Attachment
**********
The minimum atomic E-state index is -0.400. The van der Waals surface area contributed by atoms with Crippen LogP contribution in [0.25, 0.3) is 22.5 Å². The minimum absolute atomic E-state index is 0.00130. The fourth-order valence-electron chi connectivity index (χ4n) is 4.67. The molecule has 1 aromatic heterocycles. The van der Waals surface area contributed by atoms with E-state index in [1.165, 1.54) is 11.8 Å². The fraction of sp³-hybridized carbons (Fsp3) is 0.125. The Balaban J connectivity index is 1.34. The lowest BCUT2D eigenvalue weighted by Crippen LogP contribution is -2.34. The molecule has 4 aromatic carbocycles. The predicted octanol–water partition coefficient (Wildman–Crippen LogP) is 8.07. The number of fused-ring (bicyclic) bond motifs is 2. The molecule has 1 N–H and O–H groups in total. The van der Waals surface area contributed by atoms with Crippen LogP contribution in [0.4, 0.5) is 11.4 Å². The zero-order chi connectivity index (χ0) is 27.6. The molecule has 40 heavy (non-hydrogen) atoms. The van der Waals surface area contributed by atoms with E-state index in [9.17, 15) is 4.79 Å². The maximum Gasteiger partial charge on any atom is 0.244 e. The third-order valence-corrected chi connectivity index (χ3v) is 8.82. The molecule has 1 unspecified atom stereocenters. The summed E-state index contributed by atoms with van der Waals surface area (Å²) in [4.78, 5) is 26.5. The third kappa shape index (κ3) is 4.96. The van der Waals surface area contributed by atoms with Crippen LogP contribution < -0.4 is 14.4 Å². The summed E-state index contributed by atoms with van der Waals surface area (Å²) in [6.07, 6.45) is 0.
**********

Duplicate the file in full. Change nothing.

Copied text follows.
The minimum atomic E-state index is -0.400. The van der Waals surface area contributed by atoms with Crippen LogP contribution in [0.25, 0.3) is 22.5 Å². The minimum absolute atomic E-state index is 0.00130. The fourth-order valence-electron chi connectivity index (χ4n) is 4.67. The molecule has 1 aromatic heterocycles. The van der Waals surface area contributed by atoms with E-state index in [1.165, 1.54) is 11.8 Å². The fraction of sp³-hybridized carbons (Fsp3) is 0.125. The Balaban J connectivity index is 1.34. The lowest BCUT2D eigenvalue weighted by Crippen LogP contribution is -2.34. The molecule has 4 aromatic carbocycles. The predicted octanol–water partition coefficient (Wildman–Crippen LogP) is 8.07. The number of fused-ring (bicyclic) bond motifs is 2. The molecule has 1 N–H and O–H groups in total. The van der Waals surface area contributed by atoms with Crippen LogP contribution in [0.4, 0.5) is 11.4 Å². The zero-order chi connectivity index (χ0) is 27.6. The molecule has 40 heavy (non-hydrogen) atoms. The van der Waals surface area contributed by atoms with E-state index in [9.17, 15) is 4.79 Å². The maximum Gasteiger partial charge on any atom is 0.244 e. The third-order valence-corrected chi connectivity index (χ3v) is 8.82. The molecule has 1 unspecified atom stereocenters. The summed E-state index contributed by atoms with van der Waals surface area (Å²) in [4.78, 5) is 26.5. The third kappa shape index (κ3) is 4.96. The van der Waals surface area contributed by atoms with Crippen LogP contribution < -0.4 is 14.4 Å². The summed E-state index contributed by atoms with van der Waals surface area (Å²) in [6.07, 6.45) is 0.